That news surprised leaders in Blythe, where city officials had attempted to save the prison as one of the community’s major employers.

“This news is disheartening to say the least,” said Blythe Interim City Manager Mallory Crecelius. “Expediting the closure was not discussed with the city prior to it being included in the May (revised budget), and we learned about it with everyone else. Our hearts are heavy for the employees and inmates at (Chuckwalla Valley State Prison) whose lives will be directly impacted as this prison is shuttered.”

Because of the declining inmate headcount, California can close up to five more of its 33 prisons and eight yards within operating prisons while still complying with a federal court order that caps the system’s capacity, the Legislative Analyst’s Office found last year. The report estimated the potential savings at $1 billion.

The costs of incarcerating prisoners, meanwhile, is more than ever, rising to $132,860 per inmate.

Those numbers have prompted Democratic lawmakers over the past several years to press for more closures, particularly as they try to protect social services from budget cuts or to put money into inmate rehabilitation programs.

“If the people you’re serving in the department continues to go down, why is the cost going up?” Democratic Assemblymeber James Ramos of San Bernardino asked corrections department officials at an April budget hearing.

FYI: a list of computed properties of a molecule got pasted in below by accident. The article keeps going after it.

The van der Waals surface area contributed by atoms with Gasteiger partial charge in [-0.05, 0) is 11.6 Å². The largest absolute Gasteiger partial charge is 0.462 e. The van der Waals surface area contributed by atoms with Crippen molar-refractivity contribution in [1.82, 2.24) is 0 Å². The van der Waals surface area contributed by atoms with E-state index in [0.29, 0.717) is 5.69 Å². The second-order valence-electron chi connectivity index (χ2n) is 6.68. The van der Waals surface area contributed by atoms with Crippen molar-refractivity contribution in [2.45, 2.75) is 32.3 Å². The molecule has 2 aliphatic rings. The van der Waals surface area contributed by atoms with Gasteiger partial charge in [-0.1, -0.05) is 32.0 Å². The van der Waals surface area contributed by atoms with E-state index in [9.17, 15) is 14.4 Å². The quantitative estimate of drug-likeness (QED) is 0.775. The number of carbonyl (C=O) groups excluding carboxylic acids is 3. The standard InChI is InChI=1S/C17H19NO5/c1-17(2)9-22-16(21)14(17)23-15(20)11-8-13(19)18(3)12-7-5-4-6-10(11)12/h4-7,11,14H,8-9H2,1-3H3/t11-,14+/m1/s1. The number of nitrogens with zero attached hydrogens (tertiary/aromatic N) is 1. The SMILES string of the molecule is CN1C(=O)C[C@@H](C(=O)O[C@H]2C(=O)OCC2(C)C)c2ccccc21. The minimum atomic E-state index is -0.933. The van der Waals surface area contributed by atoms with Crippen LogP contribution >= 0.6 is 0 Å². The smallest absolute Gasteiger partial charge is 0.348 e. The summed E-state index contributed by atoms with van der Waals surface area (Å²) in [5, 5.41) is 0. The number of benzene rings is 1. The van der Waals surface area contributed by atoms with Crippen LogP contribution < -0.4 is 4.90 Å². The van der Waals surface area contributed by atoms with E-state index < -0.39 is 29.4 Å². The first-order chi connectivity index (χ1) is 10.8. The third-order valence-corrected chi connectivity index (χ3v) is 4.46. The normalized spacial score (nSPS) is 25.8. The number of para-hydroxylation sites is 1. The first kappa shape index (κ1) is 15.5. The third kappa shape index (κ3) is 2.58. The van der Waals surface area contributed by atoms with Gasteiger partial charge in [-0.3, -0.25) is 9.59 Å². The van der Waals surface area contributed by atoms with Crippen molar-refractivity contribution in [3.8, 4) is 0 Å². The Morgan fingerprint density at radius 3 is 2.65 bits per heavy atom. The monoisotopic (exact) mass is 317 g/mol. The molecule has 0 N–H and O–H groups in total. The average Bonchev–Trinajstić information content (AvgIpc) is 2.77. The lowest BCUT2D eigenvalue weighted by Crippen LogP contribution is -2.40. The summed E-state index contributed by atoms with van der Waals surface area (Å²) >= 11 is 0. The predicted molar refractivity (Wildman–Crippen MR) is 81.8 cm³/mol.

Prison union sees safety risks in closures

Amber-Rose Howard, executive director of Californians United for a Responsible Budget, which advocates for reducing the number of prisons and cutting the prison population, said Newsom’s proposal to close yards instead of whole prisons misses an opportunity for bigger savings.

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“The truth is, it doesn’t go far enough,” Howard said. “When only a single yard is closed, then that means that there’s still tens of millions of dollars being spent on operational costs (and) administrative staffing.”

She noted that the state still has 15,000 empty prison beds.

“These yard deactivation will save $80 million annually,” she said, “and that’s not even equal to the cost savings of one prison closing.”

Newsom has previously said he wanted to maintain some capacity in the prisons to provide more space for rehabilitation efforts.

The California Correctional Peace Officers Association, the union representing prison guards, has argued that shuttering prisons puts guards and inmates in danger. It’s a heavyweight in the Capitol, and it has supported Newsom. It contributed $1.75 million to help Newsom defeat a recall campaign in 2021, and it gave $1 million to back Newsom’s mental health ballot measure that voters approved in March.

Writing in opposition to a bill that would limit the number of empty beds the prison system can maintain, the union said prisons are still holding more inmates than they were designed to.

“Higher densities of inmates pose substantial risks to CCPOA’s membership, as well as other staff and inmates. The denser the population, the greater the risk of assaults and other acts of violence,” the union wrote.